Powerless – The Year the Lights Went Out

Friday, February 28th – The cats are out

The weather has been rough today, so I thought it would be safe to let the cats explore the house. They’re not likely to want to go outside in windy rain and hail. I left the bedroom door open when I took their food and clean litter tray upstairs this morning and didn’t see a sign of them for an hour or so. Then, about mid-morning I saw a little dark face peering round the door into the dining room, where I was preparing lunch on the table by the fire.

Tom was bold and friendly and he was soon followed by Tickles. They had a good look around the room and under the table, then rushed out again when Martin came thumping inside, kicking his boots off in the kitchen . Once he had sat down by the fire to warm up I soon saw them peeping round the door frame again, at the bottom of the stairs.

By mid-afternoon I think they had explored half of downstairs, hiding every time anyone opened a door or walked through. I’m going to give them their evening meal in the kitchen and start feeding them in there regularly from now on. If they want to retreat to their room upstairs tonight to sleep that’s fine, but I want to encourage them to feel comfortable down here as soon as possible so they can detect mousey smells and start working for their living.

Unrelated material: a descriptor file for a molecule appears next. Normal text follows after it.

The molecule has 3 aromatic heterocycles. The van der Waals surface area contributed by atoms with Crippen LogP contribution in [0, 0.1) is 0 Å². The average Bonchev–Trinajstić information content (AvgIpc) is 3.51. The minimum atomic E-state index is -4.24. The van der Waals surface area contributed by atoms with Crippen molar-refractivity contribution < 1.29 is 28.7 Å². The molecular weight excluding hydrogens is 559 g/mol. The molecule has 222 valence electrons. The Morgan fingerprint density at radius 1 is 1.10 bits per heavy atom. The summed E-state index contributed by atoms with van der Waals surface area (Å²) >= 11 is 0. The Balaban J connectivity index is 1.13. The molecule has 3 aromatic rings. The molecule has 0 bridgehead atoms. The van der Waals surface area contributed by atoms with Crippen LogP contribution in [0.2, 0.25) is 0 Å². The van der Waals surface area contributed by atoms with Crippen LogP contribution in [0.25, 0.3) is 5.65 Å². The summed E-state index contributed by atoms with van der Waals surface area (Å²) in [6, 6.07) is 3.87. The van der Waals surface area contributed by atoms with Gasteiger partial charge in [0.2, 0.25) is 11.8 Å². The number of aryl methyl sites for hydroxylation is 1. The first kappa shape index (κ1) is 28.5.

The wind had died down a bit by the time I fed the hens, but they clearly weren’t impressed with the change in the weather and only gave us one egg today.


“Star Stone Trilogy – Book One: Yii Chapter Four (final part)

Sarah explained to Aunt Caroline how she had persuaded Desmond to teach her and the twins to row at Kingham on the lake, how keen he was, and what a splendid time they all had with the boat.

‘Well, you’ll enjoy watching the bumping races at Oxford,’ said Aunt Caroline. ‘They’re tremendously exciting, as well as lovely social occasions.’  She went on to explain the system of bumping races at Oxford, how the boats raced one in front of the other as there was not room to race side by side; and how, over the six days, a boat which bumped the one ahead moved up to that place on the next day.  One boat was always top dog, as it were, known as ‘Head of the River’.

So the journey passed quickly enough and, just as it was getting dark, they drove into the back quadrangle of Sherborne College.  Before long Sarah was being given food, a hot bath, and tucked up in a snug bed, assured that when she woke in the morning, her window would be overlooking the Rector’s garden.  All over Oxford clock bells chimed and struck, sprinkling the hours far and wide; and this was the last happy sound she remembered before falling into a wonderfully deep, refreshing and dreamless sleep.

Powerless – The Year the Lights Went Out

Thursday, February 27 – Breeds and babies

The stupid dog came back again today. Linda came over and said Neil had heard it barking first thing this morning, but before he could get outside with his gun, his two sheepdogs had it cornered. Apparently it was very friendly once he got hold of it and he found its name and address was on the collar. Linda says it’s one of those strange cross breeds which were all the rage, a cocker doodle doo or something. That means it would have been expensive and would also have been much loved, we assume.

So Neil has decided, as the sheep have not been harmed, not to shoot it, but to see if he can find the owners. They aren’t from the village, but the address is only three miles away.